. . . .

It would create an insurmountable conflict if municipal zoning boards were allowed to deny a use variance for a proposed school based largely on safety and transportation issues which were previously examined by the [DOE] and where the [DOE] previously approved the school facility. Such a holding would render the "educational adequacy" approval process meaningless. Thus, it is clear that a [DOE's] findings pertaining to these matters trump contradictory findings by the Zoning Board. The Zoning Board's jurisdiction is limited to considerations of whether the use variance should be granted or denied premised on limited aspects of the negative criteria as they relate to the impact on the surrounding neighborhood and the negative impact on the zoning ordinance.

The judge also concluded that the Zoning Board erred in finding that the BOE had not met the negative criteria for a use variance, reasoning as follows, in relevant part:

Here, the Zoning Board based its conclusion about the negative criteria on improper considerations. The Zoning Board made several findings that were within the sole jurisdiction of the [DOE]. In both the resolution and extensively throughout the hearings, the Zoning Board examined issues relating to not only the safety of the site, but many off-site safety issues. Specifically, numerous findings in the resolution discuss safety of children at the school site and en route to and from school.

Judge Passero also found that the Zoning Board failed to point to a specific master plan provision with which the proposed school would be inconsistent, but instead, relied solely on the fact schools are not permitted in an industrial zone. The judge further concluded that

[N]o evidence suggests that the Master Plan will be impaired by the existence of the proposed school at the site in question. After a review of the testimony and the Master Plan, this Court finds that the proposed school would be consistent with the intent and purpose of the . . . Master Plan. Specifically . . . Policy Statement 6 and Goals 6, 9, 14 and 19 [] and the stated increase in the school age population lend[s] support to this finding.

The judge remanded the matter with these instructions, in relevant part:

Therefore, since a large portion of the Zoning Board's Resolution addresses issues outside of its jurisdiction, the entire Sica [supra] balancing test must be reexamined in light of these limitations. This Court orders that, on re-hearing, the . . . Zoning Board . . must limit its negative criteria inquiry to (1) the impact on the public good, including the variance's effect on the surrounding properties (e.g., impact on property values, damage to the character of the neighborhood, traffic impact [excluding student safety issues] and (2) whether the variance will substantially impair the intent and purpose of the zone plan and zoning ordinance.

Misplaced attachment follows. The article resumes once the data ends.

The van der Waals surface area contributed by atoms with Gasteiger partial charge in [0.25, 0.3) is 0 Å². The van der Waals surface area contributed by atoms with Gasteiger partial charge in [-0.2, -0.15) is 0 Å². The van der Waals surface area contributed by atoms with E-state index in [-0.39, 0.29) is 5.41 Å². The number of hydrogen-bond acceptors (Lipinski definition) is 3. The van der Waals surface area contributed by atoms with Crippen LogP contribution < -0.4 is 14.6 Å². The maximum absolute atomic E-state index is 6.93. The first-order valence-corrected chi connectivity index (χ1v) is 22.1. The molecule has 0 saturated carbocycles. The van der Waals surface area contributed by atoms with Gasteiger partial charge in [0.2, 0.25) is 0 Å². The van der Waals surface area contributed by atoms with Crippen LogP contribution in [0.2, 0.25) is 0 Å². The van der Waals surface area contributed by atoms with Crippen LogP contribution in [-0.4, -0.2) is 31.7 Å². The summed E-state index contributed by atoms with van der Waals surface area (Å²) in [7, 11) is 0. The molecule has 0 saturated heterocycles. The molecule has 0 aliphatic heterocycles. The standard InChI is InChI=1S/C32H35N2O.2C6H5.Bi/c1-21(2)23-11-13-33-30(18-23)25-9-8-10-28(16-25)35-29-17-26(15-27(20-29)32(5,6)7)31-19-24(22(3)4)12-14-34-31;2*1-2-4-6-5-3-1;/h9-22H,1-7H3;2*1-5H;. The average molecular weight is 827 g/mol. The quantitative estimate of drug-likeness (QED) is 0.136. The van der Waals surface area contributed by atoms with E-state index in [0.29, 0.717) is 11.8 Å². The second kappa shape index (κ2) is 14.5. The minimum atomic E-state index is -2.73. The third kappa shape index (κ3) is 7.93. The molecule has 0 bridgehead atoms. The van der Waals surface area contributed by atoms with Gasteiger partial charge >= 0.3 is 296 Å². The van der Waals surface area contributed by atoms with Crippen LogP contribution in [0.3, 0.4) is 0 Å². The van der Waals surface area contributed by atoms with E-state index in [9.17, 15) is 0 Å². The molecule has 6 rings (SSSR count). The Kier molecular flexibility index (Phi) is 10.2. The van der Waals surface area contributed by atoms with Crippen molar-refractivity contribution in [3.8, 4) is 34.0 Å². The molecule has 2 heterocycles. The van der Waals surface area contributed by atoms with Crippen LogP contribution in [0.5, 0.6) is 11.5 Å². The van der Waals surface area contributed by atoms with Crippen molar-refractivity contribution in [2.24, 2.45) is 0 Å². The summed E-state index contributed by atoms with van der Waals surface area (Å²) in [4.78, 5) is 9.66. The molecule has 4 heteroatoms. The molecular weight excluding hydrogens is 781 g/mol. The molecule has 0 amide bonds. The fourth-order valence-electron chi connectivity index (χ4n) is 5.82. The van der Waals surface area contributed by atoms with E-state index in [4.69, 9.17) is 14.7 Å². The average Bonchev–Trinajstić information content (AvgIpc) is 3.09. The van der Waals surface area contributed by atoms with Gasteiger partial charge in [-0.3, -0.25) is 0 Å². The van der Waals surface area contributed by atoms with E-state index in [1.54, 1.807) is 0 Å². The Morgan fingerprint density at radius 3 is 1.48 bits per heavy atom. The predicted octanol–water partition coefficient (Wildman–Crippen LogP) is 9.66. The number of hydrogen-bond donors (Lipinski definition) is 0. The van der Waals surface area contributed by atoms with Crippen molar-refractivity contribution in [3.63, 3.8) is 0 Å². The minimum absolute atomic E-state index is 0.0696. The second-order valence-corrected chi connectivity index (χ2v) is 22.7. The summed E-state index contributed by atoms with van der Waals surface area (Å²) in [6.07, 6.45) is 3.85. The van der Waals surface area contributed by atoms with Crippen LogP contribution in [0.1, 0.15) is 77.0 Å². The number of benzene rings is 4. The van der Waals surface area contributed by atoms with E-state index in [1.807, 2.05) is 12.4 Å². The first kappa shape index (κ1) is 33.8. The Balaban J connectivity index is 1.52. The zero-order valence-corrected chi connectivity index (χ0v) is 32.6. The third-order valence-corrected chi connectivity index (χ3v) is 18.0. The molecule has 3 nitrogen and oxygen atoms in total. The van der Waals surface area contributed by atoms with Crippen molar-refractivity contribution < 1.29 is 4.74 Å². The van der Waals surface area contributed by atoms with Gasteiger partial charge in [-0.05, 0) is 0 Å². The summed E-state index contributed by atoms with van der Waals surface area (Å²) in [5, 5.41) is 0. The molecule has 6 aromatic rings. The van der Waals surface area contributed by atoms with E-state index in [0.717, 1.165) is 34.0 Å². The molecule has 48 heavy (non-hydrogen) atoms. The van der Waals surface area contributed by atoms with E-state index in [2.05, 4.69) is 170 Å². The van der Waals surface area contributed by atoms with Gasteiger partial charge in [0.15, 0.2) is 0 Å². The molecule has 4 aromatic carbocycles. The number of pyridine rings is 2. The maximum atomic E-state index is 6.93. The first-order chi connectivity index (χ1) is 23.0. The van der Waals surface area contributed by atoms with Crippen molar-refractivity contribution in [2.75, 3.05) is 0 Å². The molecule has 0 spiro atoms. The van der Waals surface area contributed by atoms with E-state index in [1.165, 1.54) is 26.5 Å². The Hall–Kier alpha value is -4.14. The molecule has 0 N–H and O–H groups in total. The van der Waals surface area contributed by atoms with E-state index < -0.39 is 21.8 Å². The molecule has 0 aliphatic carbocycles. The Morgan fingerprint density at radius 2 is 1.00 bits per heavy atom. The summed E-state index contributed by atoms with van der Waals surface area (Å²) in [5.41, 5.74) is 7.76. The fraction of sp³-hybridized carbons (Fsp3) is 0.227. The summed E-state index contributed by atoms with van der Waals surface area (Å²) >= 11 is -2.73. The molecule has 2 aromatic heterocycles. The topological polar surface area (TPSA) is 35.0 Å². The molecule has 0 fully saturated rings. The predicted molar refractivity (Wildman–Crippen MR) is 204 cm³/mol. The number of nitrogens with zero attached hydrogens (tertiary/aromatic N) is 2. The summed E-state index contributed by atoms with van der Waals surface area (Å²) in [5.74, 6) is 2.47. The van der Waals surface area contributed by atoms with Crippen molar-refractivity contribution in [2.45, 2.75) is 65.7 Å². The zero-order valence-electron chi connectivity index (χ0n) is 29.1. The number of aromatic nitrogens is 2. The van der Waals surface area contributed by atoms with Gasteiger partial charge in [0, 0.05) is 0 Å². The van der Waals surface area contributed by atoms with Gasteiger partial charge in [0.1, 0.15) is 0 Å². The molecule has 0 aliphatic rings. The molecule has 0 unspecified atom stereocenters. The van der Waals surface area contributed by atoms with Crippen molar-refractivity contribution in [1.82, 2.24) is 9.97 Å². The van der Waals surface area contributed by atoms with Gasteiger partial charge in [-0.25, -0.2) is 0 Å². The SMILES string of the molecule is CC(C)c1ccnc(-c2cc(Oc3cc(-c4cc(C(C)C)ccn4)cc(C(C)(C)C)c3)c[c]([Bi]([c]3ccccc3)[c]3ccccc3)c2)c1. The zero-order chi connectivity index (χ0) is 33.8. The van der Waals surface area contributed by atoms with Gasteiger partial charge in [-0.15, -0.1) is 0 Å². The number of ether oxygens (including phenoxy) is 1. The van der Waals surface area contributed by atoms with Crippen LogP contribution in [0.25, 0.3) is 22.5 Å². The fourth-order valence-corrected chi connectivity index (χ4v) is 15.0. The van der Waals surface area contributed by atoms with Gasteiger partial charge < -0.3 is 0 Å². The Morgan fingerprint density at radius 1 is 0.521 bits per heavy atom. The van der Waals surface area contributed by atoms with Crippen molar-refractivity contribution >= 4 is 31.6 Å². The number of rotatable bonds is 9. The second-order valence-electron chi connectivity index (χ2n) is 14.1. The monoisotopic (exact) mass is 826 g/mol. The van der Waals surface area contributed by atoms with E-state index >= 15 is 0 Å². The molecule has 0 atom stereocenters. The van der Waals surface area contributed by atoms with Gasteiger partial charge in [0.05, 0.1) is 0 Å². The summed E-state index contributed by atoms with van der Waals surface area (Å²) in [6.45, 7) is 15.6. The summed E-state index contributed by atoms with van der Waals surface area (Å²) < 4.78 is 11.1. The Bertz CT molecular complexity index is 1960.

Further, Judge Passero concluded that the Zoning Board erred in other ways, which it must not repeat on remand. First, because the proposed use was inherently beneficial, the hardship issue was irrelevant and the Zoning Board should not consider it. Second, because the use variance did not benefit private interests, and because the proposed school would "benefit the entire community," grant of the variance did not constitute spot zoning, as the Zoning Board had found. Third, the Zoning Board erred in considering the objectors' argument that other sites were available for the construction of a school. The judge noted that schools were not permitted as of right in any zone in the City, and while schools were conditional uses in many zones, the conditions imposed were so stringent that "an eight-acre site would be necessary to accommodate a school of similar size to the proposed annex." The judge determined that this was unrealistic given that the City is a fully developed community.

Finally, Judge Passero concluded that the BOE failed to formally apply to the Planning Board as required by N.J.S.A. 40:55D-31, finding that the correspondence between the BOE and the Kirwan was insufficient to meet its statutory obligation, and that it was evident from that correspondence that the plans submitted were not the final plans.

Judge Passero ordered the BOE to make a formal application to the Planning Board pursuant to N.J.S.A. 40:55D-31 within ten days of the decision. The judge also ordered that after submission to the Planning Board, the BOE must renew its application with the DOE, and submit the Planning Board's recommendations. If the DOE approved the proposed project, the Zoning Board would then reconsider the application. No new factfinding hearings could be held before the Zoning Board. The judge retained jurisdiction.

The Hearing Before the Planning Board

Consistent with Judge Passero's ruling, the BOE submitted an application to the Planning Board. The Planning Board held hearings and considered the Zoning Board's hearing transcripts, exhibits submitted to the Zoning Board, and additional materials the objectors submitted.

Notably, among theses materials was a letter by Kirwan to the Zoning Board, wherein Kirwan remarked that the proposed school was inconsistent with the master plan, in particular, Goals 1 and 15, which encouraged a balance of land uses; Goal 6, which encouraged the re-use, rehabilitation, or reconstruction of existing industrial structures; Goal 14, which encouraged limited population growth and the separation of incompatible land uses; Goal 16, which encouraged development that would serve as an aesthetic and functional improvement to the community and maintain the community's quality of life; and Goal 17, which was to support the overall philosophy of the State Development and Redevelopment Plan (SDRP), and neither the SDRP nor the master plan called for schools to be located in industrial zones.